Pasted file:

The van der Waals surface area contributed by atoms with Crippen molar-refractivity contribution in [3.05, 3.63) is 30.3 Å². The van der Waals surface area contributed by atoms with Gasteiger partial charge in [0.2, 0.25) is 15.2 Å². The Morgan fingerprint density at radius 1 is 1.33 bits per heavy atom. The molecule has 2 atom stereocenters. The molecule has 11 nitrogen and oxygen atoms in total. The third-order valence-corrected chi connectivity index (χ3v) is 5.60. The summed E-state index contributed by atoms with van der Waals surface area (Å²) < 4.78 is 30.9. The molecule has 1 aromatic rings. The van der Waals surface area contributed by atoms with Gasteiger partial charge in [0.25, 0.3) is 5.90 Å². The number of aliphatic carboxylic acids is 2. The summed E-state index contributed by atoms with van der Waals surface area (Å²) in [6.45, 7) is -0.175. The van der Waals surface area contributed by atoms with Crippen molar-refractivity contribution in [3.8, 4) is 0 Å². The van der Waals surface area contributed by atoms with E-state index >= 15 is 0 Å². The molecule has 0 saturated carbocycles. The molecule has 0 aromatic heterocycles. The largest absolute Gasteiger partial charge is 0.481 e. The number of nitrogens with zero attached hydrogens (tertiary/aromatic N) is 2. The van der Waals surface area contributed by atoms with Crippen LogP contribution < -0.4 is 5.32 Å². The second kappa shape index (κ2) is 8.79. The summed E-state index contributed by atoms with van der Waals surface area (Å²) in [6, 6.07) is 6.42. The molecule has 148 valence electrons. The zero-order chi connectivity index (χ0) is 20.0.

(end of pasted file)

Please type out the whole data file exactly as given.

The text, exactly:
The van der Waals surface area contributed by atoms with Crippen molar-refractivity contribution in [3.05, 3.63) is 30.3 Å². The van der Waals surface area contributed by atoms with Gasteiger partial charge in [0.2, 0.25) is 15.2 Å². The Morgan fingerprint density at radius 1 is 1.33 bits per heavy atom. The molecule has 2 atom stereocenters. The molecule has 11 nitrogen and oxygen atoms in total. The third-order valence-corrected chi connectivity index (χ3v) is 5.60. The summed E-state index contributed by atoms with van der Waals surface area (Å²) < 4.78 is 30.9. The molecule has 1 aromatic rings. The van der Waals surface area contributed by atoms with Gasteiger partial charge in [0.25, 0.3) is 5.90 Å². The number of aliphatic carboxylic acids is 2. The summed E-state index contributed by atoms with van der Waals surface area (Å²) in [6.45, 7) is -0.175. The van der Waals surface area contributed by atoms with Crippen molar-refractivity contribution in [3.8, 4) is 0 Å². The van der Waals surface area contributed by atoms with E-state index >= 15 is 0 Å². The molecule has 0 saturated carbocycles. The molecule has 0 aromatic heterocycles. The largest absolute Gasteiger partial charge is 0.481 e. The number of nitrogens with zero attached hydrogens (tertiary/aromatic N) is 2. The van der Waals surface area contributed by atoms with Crippen LogP contribution < -0.4 is 5.32 Å². The second kappa shape index (κ2) is 8.79. The summed E-state index contributed by atoms with van der Waals surface area (Å²) in [6, 6.07) is 6.42. The molecule has 148 valence electrons. The zero-order chi connectivity index (χ0) is 20.0.